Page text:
Temple of Heaven

As famous as the Forbidden City and the Summer Palace, the Temple of Heaven is a "must" to visit for every tourist coming to Beijing.

The main hall in the park, Hall of Prayer for Good Harvest, has been used everywhere, on book covers, as brands or on countless tourist objects as the symbol of Beijing, so tourists may be quite familiar with it even before they come to Beijing to have a real look at the imperial park.

Lying in the southern part of Beijing in Chongwen district, Temple of Heaven covers an area of 270 hectares, about three times the size of the Forbidden City. The main buildings in the park were built in the Ming Dynasty in 1420 by Emperor Yongle for worshipping the heaven and the earth.

The emperor was regarded as the "Son of the Heaven", therefore ceremonies for sacrifices to heaven were extremely important to the imperial rulers. The temple was here that the emperor came to pray for a good harvest during the first lunar month each year. The day before the main ceremony was devoted to minor rituals, after which the emperor fasted in the Hall of Abstinence, west of the causeway. The sacrifice to heaven was made in the Qiniandian ( Hall of Prayer for Good Harvests). The temple is enclosed by a double wall, the upper or northern half of which is circular, representing the Earth. The main buildings are clustered at the northern and southern ends and connected by a long central causeway, which is 2.5 meters high and 360 metres long. The causeway is known as Vermilion Steps Bridge or the Sacred Way.

Hall of Prayers for Good Harvest, the most important hall in the temple and the symbol of Beijing, is a circular wooden structure built in the traditional Chinese architectural style. Without the use of iron nails or cement or steel rods, the complete structure is supported by wooden mortise and tenon joints and wooden brackets on huge supporting pillars. Those interested in traditional Chinese architecture will find it a good example to study.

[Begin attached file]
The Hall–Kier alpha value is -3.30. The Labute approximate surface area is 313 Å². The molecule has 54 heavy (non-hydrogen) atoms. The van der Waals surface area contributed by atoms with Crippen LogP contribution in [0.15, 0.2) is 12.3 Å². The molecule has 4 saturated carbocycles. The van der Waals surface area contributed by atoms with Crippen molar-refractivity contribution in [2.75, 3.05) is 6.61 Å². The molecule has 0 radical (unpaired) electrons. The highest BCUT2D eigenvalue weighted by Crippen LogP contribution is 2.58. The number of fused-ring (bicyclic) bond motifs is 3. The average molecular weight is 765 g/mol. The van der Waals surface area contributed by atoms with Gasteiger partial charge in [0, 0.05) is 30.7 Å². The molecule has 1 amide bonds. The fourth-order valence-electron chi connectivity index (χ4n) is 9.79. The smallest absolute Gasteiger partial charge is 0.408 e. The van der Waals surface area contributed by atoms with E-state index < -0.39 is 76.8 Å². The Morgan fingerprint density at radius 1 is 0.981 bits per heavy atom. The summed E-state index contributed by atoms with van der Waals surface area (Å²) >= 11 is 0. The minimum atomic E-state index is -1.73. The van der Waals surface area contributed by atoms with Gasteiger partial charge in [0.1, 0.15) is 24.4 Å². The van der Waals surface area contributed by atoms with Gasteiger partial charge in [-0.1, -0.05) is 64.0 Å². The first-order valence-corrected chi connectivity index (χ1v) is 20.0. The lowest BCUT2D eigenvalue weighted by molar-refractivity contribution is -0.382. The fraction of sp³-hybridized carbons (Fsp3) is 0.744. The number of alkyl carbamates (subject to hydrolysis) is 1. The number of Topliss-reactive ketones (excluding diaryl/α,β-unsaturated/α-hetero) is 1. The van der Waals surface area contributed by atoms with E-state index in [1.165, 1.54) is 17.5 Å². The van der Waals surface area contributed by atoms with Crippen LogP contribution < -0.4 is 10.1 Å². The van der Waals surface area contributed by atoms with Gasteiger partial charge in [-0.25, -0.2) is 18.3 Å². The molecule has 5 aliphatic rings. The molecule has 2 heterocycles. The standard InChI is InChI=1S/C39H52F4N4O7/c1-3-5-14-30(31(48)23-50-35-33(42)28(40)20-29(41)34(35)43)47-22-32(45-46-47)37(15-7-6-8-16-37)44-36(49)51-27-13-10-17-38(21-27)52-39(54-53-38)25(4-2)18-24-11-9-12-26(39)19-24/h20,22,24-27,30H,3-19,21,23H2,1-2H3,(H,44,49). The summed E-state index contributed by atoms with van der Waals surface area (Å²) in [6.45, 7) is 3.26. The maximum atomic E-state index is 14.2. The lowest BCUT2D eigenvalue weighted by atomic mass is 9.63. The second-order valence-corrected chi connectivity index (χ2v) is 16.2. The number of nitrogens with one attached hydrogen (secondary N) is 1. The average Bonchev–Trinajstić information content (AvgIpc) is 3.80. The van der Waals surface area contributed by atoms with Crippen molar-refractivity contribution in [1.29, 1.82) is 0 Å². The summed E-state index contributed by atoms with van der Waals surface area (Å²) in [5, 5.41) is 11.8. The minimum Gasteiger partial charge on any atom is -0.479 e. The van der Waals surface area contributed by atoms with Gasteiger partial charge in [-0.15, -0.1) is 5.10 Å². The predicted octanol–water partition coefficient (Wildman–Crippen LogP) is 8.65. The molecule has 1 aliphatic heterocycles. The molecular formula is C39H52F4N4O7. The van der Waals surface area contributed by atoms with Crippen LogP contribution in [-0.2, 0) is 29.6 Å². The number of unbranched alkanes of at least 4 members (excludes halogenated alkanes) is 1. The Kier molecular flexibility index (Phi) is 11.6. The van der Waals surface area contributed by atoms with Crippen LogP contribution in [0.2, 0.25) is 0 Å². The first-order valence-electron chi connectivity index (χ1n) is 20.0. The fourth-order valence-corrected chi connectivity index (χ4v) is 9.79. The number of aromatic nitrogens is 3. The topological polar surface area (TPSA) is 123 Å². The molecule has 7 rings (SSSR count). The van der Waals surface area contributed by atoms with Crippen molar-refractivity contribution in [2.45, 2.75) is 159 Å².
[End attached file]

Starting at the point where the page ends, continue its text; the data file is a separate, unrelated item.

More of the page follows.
The whole structure is 38 metres high and 30 metres in diameter. It stands on a three-tiered circular marble terrace called Altar for Grain Prayers. The terrace is edged with white marble balustrades on each level which are carved with dragon, phoenix and cloud patterns.

The 28 pillars ( representing the constellations) are made of nanmu hardwood. The four large ones represent the seasons, the 12 inner pillars are the months of the lunar calendar and the outer 12 are the two-hour periods into which the day was traditionally divided. Together they become the 24 solar periods of the year.

The coffered ceiling of the hall is unique, carved in a design of dragons and phoenixes. This may remind visitors of the dome structure in Western churches or Arabic mosques, but they are different in style and design.

The original furnishing in the hall is well-preserved. In the centre, there is a long table, a throne and a screen, where memorial tablets of the gods of the heaven and earth were placed. To the east were tables and screens where offerings were made to imperial ancestors, and to the west was the place where the emperor rested after ceremonies.

The wall around the building is the famous Echo Wall, made of brick and 65 meters in diameter. It was built on the principle that a sound wave may bounce off a curved wall many times in succession. A whisper at any place to the wall may travel to any point where your friend stands, and your friend can clearly hear what you say. Visitors to the temple should have a try, but whether they are able to hear the whisper simply depends on luck: if there are not many people around and the whole area is quiet enough.

The three stone slabs in the courtyard are called Three Echo Stones which produces another peculiar effect. If you stand on the first stone and clap once, you will hear a single echo; on the second stone, a double and on the third, a triple. The mystery may lie in the different distances between the Echo Wall and the three stones. South of the Echo Wall is a three-tiered circular marble terrace, known as Circular Altar. Enclosed by a double wall, an outer square one and an inner round one. The three tiers are respectively seven, five and three metres in diameter, and there are 360 balusters on the balustrades symbolizing 360 degrees in a circle. The lowest tier represents the Earth, the second the human world and the third Heaven. The innermost circle is made up of 9 blocks of stone and the outermost has 81. They are in odd numbers, because according to ancient Chinese cosmology, the sun is yang and the number of various parts of the altar should also be yang, that is, and odd number or a multiple of odd numbers.

If you stand on the central stone on the top of the altar and make a whisper, the sound you hear is much louder than the bystanders hear. This is because the sound hits the balustrades and walls and is bounced back to the centre.

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